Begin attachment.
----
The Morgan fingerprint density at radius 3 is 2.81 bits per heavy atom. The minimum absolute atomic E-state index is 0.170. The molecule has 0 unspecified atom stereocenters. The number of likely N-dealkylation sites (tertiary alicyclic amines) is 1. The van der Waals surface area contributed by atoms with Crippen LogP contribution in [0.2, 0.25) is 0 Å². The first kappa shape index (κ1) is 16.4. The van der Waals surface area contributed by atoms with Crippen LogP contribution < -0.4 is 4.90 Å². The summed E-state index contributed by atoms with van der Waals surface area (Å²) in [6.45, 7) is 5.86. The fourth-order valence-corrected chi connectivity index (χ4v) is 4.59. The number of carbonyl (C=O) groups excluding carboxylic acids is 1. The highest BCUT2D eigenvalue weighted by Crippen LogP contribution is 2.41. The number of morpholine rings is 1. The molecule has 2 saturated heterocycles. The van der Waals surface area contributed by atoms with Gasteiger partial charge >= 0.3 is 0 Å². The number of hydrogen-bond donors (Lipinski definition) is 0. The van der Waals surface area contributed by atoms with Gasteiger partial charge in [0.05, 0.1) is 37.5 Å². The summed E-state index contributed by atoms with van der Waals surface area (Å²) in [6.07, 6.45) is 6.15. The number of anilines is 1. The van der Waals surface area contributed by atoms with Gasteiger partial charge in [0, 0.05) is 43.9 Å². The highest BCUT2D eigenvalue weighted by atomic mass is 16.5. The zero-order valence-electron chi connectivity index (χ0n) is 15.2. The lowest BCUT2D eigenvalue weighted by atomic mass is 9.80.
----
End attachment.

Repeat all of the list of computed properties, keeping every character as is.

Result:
The Morgan fingerprint density at radius 3 is 2.81 bits per heavy atom. The minimum absolute atomic E-state index is 0.170. The molecule has 0 unspecified atom stereocenters. The number of likely N-dealkylation sites (tertiary alicyclic amines) is 1. The van der Waals surface area contributed by atoms with Crippen LogP contribution in [0.2, 0.25) is 0 Å². The first kappa shape index (κ1) is 16.4. The van der Waals surface area contributed by atoms with Crippen LogP contribution < -0.4 is 4.90 Å². The summed E-state index contributed by atoms with van der Waals surface area (Å²) in [6.45, 7) is 5.86. The fourth-order valence-corrected chi connectivity index (χ4v) is 4.59. The number of carbonyl (C=O) groups excluding carboxylic acids is 1. The highest BCUT2D eigenvalue weighted by Crippen LogP contribution is 2.41. The number of morpholine rings is 1. The molecule has 2 saturated heterocycles. The van der Waals surface area contributed by atoms with Gasteiger partial charge >= 0.3 is 0 Å². The number of hydrogen-bond donors (Lipinski definition) is 0. The van der Waals surface area contributed by atoms with Gasteiger partial charge in [0.05, 0.1) is 37.5 Å². The summed E-state index contributed by atoms with van der Waals surface area (Å²) in [6.07, 6.45) is 6.15. The number of anilines is 1. The van der Waals surface area contributed by atoms with Gasteiger partial charge in [0, 0.05) is 43.9 Å². The highest BCUT2D eigenvalue weighted by atomic mass is 16.5. The zero-order valence-electron chi connectivity index (χ0n) is 15.2. The lowest BCUT2D eigenvalue weighted by atomic mass is 9.80.